Key Points for Consequences
Most fractures (broken bones) that occur in adulthood with minimal trauma, such as a fall from standing height, are commonly a consequence of osteoporosis.
A spine fracture can occur spontaneously without trauma in an individual with osteoporosis. It may result from routine movement and there may be no precipitating event.
A spine fracture is the most common bone to break as a result of osteoporosis.
Having a spine fracture increases the risk of future fractures.
Multiple spine fractures can change a person’s appearance by causing loss of height, a curving of the shoulders and back, and a thickening waistline.
Most hip fractures are associated with osteoporosis. Hip fractures most often occur in older adults and the risk for hip fracture dramatically increases with advanced age.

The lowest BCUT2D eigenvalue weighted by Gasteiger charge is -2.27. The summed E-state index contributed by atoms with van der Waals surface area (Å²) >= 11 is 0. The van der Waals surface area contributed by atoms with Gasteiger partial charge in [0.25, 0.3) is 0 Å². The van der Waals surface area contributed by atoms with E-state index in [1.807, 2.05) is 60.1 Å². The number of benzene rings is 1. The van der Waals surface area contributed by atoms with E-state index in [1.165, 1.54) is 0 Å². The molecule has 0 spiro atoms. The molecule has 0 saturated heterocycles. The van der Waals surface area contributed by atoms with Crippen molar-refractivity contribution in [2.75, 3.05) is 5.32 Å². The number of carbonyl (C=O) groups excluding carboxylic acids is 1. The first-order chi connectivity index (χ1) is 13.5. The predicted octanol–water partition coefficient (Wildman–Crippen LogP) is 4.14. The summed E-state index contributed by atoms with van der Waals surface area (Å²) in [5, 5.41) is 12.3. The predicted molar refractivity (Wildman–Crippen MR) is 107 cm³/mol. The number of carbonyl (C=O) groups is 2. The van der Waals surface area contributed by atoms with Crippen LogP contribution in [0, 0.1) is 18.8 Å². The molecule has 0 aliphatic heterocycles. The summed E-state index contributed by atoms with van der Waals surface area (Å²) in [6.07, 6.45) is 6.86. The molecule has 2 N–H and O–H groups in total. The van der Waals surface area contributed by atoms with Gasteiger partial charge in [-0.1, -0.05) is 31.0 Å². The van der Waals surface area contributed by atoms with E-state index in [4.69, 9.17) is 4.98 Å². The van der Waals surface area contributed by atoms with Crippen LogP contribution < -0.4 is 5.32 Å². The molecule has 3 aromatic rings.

Hip fractures can greatly impact an individual’s quality of life. Almost all people who have hip fractures require surgery to repair the broken bone. A hip fracture may cause temporary disability, permanent disability, or even death.
A wrist fracture is a common type of fracture that often occurs in women around the time of menopause.
Broken bones that occur after the age of 50 should discussed with your healthcare provider to determine if you are at risk for osteoporosis. A bone mineral density (BMD) test may be prescribed to assess your bone health.